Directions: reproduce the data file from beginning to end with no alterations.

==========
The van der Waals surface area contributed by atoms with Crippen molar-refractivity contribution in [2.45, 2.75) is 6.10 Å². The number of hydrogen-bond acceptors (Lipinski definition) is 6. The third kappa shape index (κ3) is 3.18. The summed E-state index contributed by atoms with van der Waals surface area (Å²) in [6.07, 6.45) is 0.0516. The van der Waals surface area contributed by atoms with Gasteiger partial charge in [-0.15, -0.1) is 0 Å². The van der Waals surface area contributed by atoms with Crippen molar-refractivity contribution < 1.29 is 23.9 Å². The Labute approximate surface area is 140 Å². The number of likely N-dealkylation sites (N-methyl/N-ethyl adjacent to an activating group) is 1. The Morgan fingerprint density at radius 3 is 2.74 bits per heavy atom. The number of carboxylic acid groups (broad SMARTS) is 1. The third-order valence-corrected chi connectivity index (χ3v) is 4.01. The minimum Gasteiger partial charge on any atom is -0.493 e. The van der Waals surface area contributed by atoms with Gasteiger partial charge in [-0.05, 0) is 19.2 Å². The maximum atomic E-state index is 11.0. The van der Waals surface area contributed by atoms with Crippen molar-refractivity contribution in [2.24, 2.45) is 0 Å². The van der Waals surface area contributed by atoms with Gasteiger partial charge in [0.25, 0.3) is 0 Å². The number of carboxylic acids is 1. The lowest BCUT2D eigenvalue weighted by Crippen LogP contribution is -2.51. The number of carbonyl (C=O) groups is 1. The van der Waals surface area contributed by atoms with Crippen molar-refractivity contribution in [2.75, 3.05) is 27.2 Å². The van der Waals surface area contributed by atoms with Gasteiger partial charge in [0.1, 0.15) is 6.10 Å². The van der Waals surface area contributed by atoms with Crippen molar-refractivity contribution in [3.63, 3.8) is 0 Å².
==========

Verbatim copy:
The van der Waals surface area contributed by atoms with Crippen molar-refractivity contribution in [2.45, 2.75) is 6.10 Å². The number of hydrogen-bond acceptors (Lipinski definition) is 6. The third kappa shape index (κ3) is 3.18. The summed E-state index contributed by atoms with van der Waals surface area (Å²) in [6.07, 6.45) is 0.0516. The van der Waals surface area contributed by atoms with Gasteiger partial charge in [-0.15, -0.1) is 0 Å². The van der Waals surface area contributed by atoms with Crippen molar-refractivity contribution < 1.29 is 23.9 Å². The Labute approximate surface area is 140 Å². The number of likely N-dealkylation sites (N-methyl/N-ethyl adjacent to an activating group) is 1. The Morgan fingerprint density at radius 3 is 2.74 bits per heavy atom. The number of carboxylic acid groups (broad SMARTS) is 1. The third-order valence-corrected chi connectivity index (χ3v) is 4.01. The minimum Gasteiger partial charge on any atom is -0.493 e. The van der Waals surface area contributed by atoms with Gasteiger partial charge in [-0.05, 0) is 19.2 Å². The maximum atomic E-state index is 11.0. The van der Waals surface area contributed by atoms with Crippen molar-refractivity contribution in [2.24, 2.45) is 0 Å². The van der Waals surface area contributed by atoms with Gasteiger partial charge in [0.25, 0.3) is 0 Å². The number of carboxylic acids is 1. The lowest BCUT2D eigenvalue weighted by Crippen LogP contribution is -2.51. The number of carbonyl (C=O) groups is 1. The van der Waals surface area contributed by atoms with Crippen molar-refractivity contribution in [2.75, 3.05) is 27.2 Å². The van der Waals surface area contributed by atoms with Gasteiger partial charge in [0.1, 0.15) is 6.10 Å². The van der Waals surface area contributed by atoms with Crippen molar-refractivity contribution in [3.63, 3.8) is 0 Å².